“We don’t need five persons to report to one man to make a decision. If your job is a ranger and to see that there is water around here, you shouldn’t have to speak to 10 people to make a decision…you make the decision,” said Paul. “Everybody walks around and when you talk to them, they can’t make a decision…they have to speak to somebody else,” he said.

A tractor being used to pump water from this almost dry irrigation canal in Wash Clothes. The farmers say that pumping water when the canal is at such a low level costs more in fuel.
A tractor being used to pump water from this almost dry irrigation canal in Wash Clothes. The farmers say that pumping water when the canal is at such a low level costs more in fuel.

“Every day that passes our rice gets worse. Weeds take over rice. It cost so much to plant rice and if you don’t get good yield, [it makes no sense],” he said.
Another farmer, Johnny, said that they made “endless” phone calls and still no official has visited the communities. “Today is 32 days for the rice and I can’t get water,” he said. Another said that he stands to lose about $3 million if the situation is not speedily rectified. He said that he took a loan from the bank to plant and if he loses this crop, he “don’t know what gon happen.”

This man was one of the farmers with a crop in the infancy stages and he had already applied fertiliser. “I need water because I done put fertiliser on the land and it gon bun (burn the rice shoots). Me deh here two night now to duck two acre land and it nah duck up to now,” the man said.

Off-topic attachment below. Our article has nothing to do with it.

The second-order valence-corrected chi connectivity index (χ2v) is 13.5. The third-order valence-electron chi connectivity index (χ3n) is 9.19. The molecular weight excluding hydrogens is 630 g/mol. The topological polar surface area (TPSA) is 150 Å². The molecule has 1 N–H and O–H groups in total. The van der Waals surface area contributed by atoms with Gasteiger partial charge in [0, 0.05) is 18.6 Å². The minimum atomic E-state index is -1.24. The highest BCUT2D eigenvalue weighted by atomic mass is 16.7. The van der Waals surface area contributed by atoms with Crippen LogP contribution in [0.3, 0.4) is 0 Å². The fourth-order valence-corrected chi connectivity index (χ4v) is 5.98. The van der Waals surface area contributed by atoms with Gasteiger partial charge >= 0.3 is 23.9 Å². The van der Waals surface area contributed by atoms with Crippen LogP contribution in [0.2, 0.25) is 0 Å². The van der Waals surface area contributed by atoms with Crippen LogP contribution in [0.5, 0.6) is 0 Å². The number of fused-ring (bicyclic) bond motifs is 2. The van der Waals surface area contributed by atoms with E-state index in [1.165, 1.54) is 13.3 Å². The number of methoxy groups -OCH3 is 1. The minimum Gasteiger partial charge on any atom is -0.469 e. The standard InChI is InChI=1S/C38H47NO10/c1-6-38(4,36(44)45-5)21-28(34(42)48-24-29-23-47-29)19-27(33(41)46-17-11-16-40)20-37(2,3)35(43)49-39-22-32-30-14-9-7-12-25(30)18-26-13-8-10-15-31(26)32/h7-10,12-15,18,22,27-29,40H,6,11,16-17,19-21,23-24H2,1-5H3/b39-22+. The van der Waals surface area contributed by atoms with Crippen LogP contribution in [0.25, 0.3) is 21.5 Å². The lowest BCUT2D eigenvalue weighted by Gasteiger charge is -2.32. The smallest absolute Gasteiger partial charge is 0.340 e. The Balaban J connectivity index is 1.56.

Paul said that the farmers are not

Forlorn rice farmers at Wash Clothes, Mahaicony contemplate their next move.
Forlorn rice farmers at Wash Clothes, Mahaicony contemplate their next move.

getting the infrastructure that they need in terms of work to the various dams to ensure that drainage systems are in working order when needed. “Government is doing so little to help us. They say they are but they are not. It is the hardworking people who are putting their sweat into digging trenches to get the work done,” he said.

When contacted by phone on Monday night, General Manager of the MMA-ADA Scheme Aubrey Charles said that he was at the time coming out of a Backdam with other officials who had been assessing the problem.

“Hopefully we will get started [yesterday],” he said, saying that field officers will monitor and ration the water so that those farmers closer to the source would not overuse to the detriment of those farther away.

“We are also trying to put a pump into

This is the condition of some rice fields in Wash Clothes and Hyde Park while others have too much water.
This is the condition of some rice fields in Wash Clothes and Hyde Park while others have too much water.

operation at Mora Point,” he said, adding that there was no need to engage the use of a pump before since it was raining. “Right now we are at a point where everybody needs water. When we put water into the system the farmers are required to use pumps to access it. It is not gravity fed,” he said.

“But the water is not being allowed to reach some farmers,” he said. Charles explained that these farmers who are located on the right bank of the Mahaicony River depend on that river for their irrigation needs. He said that the MMA takes in water from three points along this river.